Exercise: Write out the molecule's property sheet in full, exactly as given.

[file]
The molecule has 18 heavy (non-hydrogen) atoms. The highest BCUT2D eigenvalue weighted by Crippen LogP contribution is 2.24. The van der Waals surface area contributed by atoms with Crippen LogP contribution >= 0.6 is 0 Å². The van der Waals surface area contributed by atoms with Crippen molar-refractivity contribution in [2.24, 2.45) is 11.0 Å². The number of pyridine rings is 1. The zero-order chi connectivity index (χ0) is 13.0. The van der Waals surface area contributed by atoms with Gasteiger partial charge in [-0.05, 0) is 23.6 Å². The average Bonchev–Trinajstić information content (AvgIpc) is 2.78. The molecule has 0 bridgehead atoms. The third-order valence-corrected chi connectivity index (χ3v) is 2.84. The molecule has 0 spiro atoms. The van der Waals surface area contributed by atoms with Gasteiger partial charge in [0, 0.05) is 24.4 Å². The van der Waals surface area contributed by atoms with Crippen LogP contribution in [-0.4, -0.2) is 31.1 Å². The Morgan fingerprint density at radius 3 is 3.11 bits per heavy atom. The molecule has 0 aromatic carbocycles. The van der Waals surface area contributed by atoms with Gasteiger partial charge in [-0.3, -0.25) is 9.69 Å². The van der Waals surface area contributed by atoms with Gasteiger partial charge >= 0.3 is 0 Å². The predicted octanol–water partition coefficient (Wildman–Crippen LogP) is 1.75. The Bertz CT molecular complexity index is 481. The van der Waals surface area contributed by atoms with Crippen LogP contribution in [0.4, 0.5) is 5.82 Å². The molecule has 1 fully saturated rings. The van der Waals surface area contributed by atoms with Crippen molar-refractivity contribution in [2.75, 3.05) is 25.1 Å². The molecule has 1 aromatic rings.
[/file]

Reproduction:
The molecule has 18 heavy (non-hydrogen) atoms. The highest BCUT2D eigenvalue weighted by Crippen LogP contribution is 2.24. The van der Waals surface area contributed by atoms with Crippen LogP contribution >= 0.6 is 0 Å². The van der Waals surface area contributed by atoms with Crippen molar-refractivity contribution in [2.24, 2.45) is 11.0 Å². The number of pyridine rings is 1. The zero-order chi connectivity index (χ0) is 13.0. The van der Waals surface area contributed by atoms with Gasteiger partial charge in [-0.05, 0) is 23.6 Å². The average Bonchev–Trinajstić information content (AvgIpc) is 2.78. The molecule has 0 bridgehead atoms. The third-order valence-corrected chi connectivity index (χ3v) is 2.84. The molecule has 0 spiro atoms. The van der Waals surface area contributed by atoms with Gasteiger partial charge in [0, 0.05) is 24.4 Å². The van der Waals surface area contributed by atoms with Crippen LogP contribution in [-0.4, -0.2) is 31.1 Å². The Morgan fingerprint density at radius 3 is 3.11 bits per heavy atom. The molecule has 0 aromatic carbocycles. The van der Waals surface area contributed by atoms with Gasteiger partial charge in [-0.3, -0.25) is 9.69 Å². The van der Waals surface area contributed by atoms with Gasteiger partial charge >= 0.3 is 0 Å². The predicted octanol–water partition coefficient (Wildman–Crippen LogP) is 1.75. The Bertz CT molecular complexity index is 481. The van der Waals surface area contributed by atoms with Crippen LogP contribution in [0.4, 0.5) is 5.82 Å². The molecule has 1 fully saturated rings. The van der Waals surface area contributed by atoms with Crippen molar-refractivity contribution in [2.75, 3.05) is 25.1 Å². The molecule has 1 aromatic rings.